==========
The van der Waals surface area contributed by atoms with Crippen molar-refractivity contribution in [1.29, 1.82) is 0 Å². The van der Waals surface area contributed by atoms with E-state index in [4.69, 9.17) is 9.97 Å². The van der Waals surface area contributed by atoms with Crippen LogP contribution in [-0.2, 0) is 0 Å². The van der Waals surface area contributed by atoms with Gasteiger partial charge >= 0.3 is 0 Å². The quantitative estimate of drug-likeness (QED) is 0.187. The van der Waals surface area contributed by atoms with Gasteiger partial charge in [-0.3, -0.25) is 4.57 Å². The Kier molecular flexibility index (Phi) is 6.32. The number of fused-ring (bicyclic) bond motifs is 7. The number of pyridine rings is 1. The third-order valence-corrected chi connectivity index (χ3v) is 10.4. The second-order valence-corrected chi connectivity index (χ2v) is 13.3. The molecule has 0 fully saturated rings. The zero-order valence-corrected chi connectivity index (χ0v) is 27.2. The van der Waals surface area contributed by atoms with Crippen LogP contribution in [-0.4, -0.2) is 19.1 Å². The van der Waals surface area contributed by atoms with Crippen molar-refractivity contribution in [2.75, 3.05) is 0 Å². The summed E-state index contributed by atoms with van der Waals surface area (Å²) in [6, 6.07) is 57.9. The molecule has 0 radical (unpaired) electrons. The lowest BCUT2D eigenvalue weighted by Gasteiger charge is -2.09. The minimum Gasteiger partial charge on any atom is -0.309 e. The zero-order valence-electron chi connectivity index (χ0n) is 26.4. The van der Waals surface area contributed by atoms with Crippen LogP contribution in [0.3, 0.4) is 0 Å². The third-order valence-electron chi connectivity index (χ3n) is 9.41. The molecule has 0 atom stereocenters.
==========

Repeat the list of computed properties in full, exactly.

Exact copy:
The van der Waals surface area contributed by atoms with Crippen molar-refractivity contribution in [1.29, 1.82) is 0 Å². The van der Waals surface area contributed by atoms with E-state index in [4.69, 9.17) is 9.97 Å². The van der Waals surface area contributed by atoms with Crippen LogP contribution in [-0.2, 0) is 0 Å². The van der Waals surface area contributed by atoms with Gasteiger partial charge >= 0.3 is 0 Å². The quantitative estimate of drug-likeness (QED) is 0.187. The van der Waals surface area contributed by atoms with Gasteiger partial charge in [-0.3, -0.25) is 4.57 Å². The Kier molecular flexibility index (Phi) is 6.32. The number of fused-ring (bicyclic) bond motifs is 7. The number of pyridine rings is 1. The third-order valence-corrected chi connectivity index (χ3v) is 10.4. The second-order valence-corrected chi connectivity index (χ2v) is 13.3. The molecule has 0 fully saturated rings. The zero-order valence-corrected chi connectivity index (χ0v) is 27.2. The van der Waals surface area contributed by atoms with Crippen LogP contribution in [-0.4, -0.2) is 19.1 Å². The van der Waals surface area contributed by atoms with Crippen molar-refractivity contribution in [2.75, 3.05) is 0 Å². The summed E-state index contributed by atoms with van der Waals surface area (Å²) in [6, 6.07) is 57.9. The molecule has 0 radical (unpaired) electrons. The lowest BCUT2D eigenvalue weighted by Gasteiger charge is -2.09. The minimum Gasteiger partial charge on any atom is -0.309 e. The zero-order valence-electron chi connectivity index (χ0n) is 26.4. The van der Waals surface area contributed by atoms with Crippen LogP contribution in [0.3, 0.4) is 0 Å². The third-order valence-electron chi connectivity index (χ3n) is 9.41. The molecule has 0 atom stereocenters.